Chancellor House deals probed by ANC

The newly elected African National Congress (ANC) leadership has ordered a forensic audit of all empowerment deals and tenders that were received by its investment company, Chancellor House, the Sunday Times reported on Sunday.

“The investigation is expected to look into the roles played by President Thabo Mbeki; his deputy, Phumzile Mlambo-Ngcuka; and former ANC treasurer general Mendi Msimang,” the newspaper said.

Current ANC treasurer general Mathews Phosa said the audit was designed to establish the exact value of the deals as well as to ascertain whether there were any conflicts of interest.

He told the newspaper that criminal investigations might follow if anything untoward was uncovered. “The law will have to take its course.”

Earlier this month, the Mail & Guardian reported that — in an about-turn signalling a fresh approach to party funding by the ANC’s new leadership — Chancellor House would exit two multibillion-rand contracts with Eskom, the state electricity company.

The ANC company’s stake in the contracts to build boilers for two new Eskom power stations was worth an estimated R5,8-billion — a controversial situation because the party stood to gain from contracts awarded by an organ of the state it controlled.

Chancellor House MD Mamatho Netsianda confirmed at the time that the company intended to release a statement, but would not say when. “We are running a company. We’ll do it when the time is right; when it is appropriate.”

Phosa, however, confirmed the intended exit and said it would be “immediate”.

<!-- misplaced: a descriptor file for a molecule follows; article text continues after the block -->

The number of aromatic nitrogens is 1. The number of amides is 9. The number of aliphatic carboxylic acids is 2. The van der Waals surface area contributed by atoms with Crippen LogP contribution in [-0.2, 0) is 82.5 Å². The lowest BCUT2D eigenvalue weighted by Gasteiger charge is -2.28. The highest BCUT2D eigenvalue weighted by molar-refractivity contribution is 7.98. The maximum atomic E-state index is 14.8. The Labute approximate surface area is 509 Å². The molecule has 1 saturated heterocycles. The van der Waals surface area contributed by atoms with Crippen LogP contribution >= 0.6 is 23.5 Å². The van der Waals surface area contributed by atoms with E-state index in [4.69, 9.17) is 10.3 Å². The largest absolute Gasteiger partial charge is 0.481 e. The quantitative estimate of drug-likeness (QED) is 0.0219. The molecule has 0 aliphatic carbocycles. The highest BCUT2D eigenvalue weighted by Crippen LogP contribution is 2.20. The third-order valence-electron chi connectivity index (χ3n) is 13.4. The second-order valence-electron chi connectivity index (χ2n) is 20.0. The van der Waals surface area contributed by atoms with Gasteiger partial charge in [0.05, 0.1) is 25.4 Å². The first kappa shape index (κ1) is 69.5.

Chancellor House held its stake in the contracts through a 25% shareholding in engineering company Hitachi Power Africa, part of a consortium that won the Eskom contracts late last year.

Phosa said the decision was based on ethical considerations. “Corporate governance and good business practices are binding on all citizens of this country. No one is above this … This is the message we want to bring across.”

He said he had advised Chancellor House to get out of the Eskom deals, as well as others that might present a conflict of interest. “I had to consult broadly. I didn’t bully anyone and I think everyone agreed.”

Investment revealed

The Chancellor group has investments as diverse as minerals and energy, defence and logistics. A number of these depend on state procurement or the granting of rights by the government. A manganese prospecting right held by United Manganese of Kalahari, co-owned by Chancellor, was recently converted to a full mining right.

The M&G and the Institute for Security Studies corruption and governance programme exposed Chancellor as an “ANC business front” in 2006. The M&G recently revealed Chancellor’s part in the Eskom contracts.

Phosa’s intervention suggests a break with the approach of the ANC treasury under his predecessor, Mendi Msimang, whose term was marked by scandals such as Oilgate and allegations that the party benefited from the arms deal.

Phosa’s approach was foreshadowed by ANC deputy president Kgalema Motlanthe, who reportedly said after the M&G‘s initial exposé: “The ANC can have an investment vehicle — but it must do business out of government procurement, even outside of South Africa. So there’s no conflict of interest.”

The ANC’s Polokwane national conference in December passed a resolution motivating “an effective regulatory architecture for private funding of political parties and civil society groups to enhance accountability and transparency to the citizenry”. It mandated the party’s leadership to “urgently develop guidelines and policy on public and private funding, including how to regulate investment vehicles”.

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